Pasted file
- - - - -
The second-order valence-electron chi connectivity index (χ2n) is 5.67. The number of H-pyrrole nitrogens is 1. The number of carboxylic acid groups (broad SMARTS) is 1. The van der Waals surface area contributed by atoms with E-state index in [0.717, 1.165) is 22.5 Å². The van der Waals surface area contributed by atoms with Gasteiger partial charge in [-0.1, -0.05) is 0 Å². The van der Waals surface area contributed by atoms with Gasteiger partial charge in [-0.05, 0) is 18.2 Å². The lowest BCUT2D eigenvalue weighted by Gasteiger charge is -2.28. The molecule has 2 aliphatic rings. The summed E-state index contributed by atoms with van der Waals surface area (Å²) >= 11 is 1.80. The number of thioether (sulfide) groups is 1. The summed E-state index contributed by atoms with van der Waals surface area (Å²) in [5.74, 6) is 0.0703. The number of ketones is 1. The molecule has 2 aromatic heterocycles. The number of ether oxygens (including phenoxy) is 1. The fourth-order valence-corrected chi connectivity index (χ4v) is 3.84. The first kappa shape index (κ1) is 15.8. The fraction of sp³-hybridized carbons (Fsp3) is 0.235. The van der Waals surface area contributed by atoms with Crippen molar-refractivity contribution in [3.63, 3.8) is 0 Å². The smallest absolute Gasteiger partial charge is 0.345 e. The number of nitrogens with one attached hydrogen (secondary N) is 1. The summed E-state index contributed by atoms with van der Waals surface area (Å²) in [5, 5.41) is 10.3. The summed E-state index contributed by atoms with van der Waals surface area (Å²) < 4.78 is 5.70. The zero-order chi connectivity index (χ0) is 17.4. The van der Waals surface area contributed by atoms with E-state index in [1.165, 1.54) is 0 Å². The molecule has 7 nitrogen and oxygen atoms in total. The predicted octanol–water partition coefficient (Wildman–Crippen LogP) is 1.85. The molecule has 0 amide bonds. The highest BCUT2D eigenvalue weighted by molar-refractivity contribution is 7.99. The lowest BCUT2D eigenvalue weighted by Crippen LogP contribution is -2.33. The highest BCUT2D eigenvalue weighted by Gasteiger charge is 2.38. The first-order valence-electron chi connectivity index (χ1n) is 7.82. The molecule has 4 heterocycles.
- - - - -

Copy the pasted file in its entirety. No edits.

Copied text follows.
The second-order valence-electron chi connectivity index (χ2n) is 5.67. The number of H-pyrrole nitrogens is 1. The number of carboxylic acid groups (broad SMARTS) is 1. The van der Waals surface area contributed by atoms with E-state index in [0.717, 1.165) is 22.5 Å². The van der Waals surface area contributed by atoms with Gasteiger partial charge in [-0.1, -0.05) is 0 Å². The van der Waals surface area contributed by atoms with Gasteiger partial charge in [-0.05, 0) is 18.2 Å². The lowest BCUT2D eigenvalue weighted by Gasteiger charge is -2.28. The molecule has 2 aliphatic rings. The summed E-state index contributed by atoms with van der Waals surface area (Å²) >= 11 is 1.80. The number of thioether (sulfide) groups is 1. The summed E-state index contributed by atoms with van der Waals surface area (Å²) in [5.74, 6) is 0.0703. The number of ketones is 1. The molecule has 2 aromatic heterocycles. The number of ether oxygens (including phenoxy) is 1. The fourth-order valence-corrected chi connectivity index (χ4v) is 3.84. The first kappa shape index (κ1) is 15.8. The fraction of sp³-hybridized carbons (Fsp3) is 0.235. The van der Waals surface area contributed by atoms with Crippen molar-refractivity contribution in [3.63, 3.8) is 0 Å². The smallest absolute Gasteiger partial charge is 0.345 e. The number of nitrogens with one attached hydrogen (secondary N) is 1. The summed E-state index contributed by atoms with van der Waals surface area (Å²) in [5, 5.41) is 10.3. The summed E-state index contributed by atoms with van der Waals surface area (Å²) < 4.78 is 5.70. The zero-order chi connectivity index (χ0) is 17.4. The van der Waals surface area contributed by atoms with E-state index in [1.165, 1.54) is 0 Å². The molecule has 7 nitrogen and oxygen atoms in total. The predicted octanol–water partition coefficient (Wildman–Crippen LogP) is 1.85. The molecule has 0 amide bonds. The highest BCUT2D eigenvalue weighted by molar-refractivity contribution is 7.99. The lowest BCUT2D eigenvalue weighted by Crippen LogP contribution is -2.33. The highest BCUT2D eigenvalue weighted by Gasteiger charge is 2.38. The first-order valence-electron chi connectivity index (χ1n) is 7.82. The molecule has 4 heterocycles.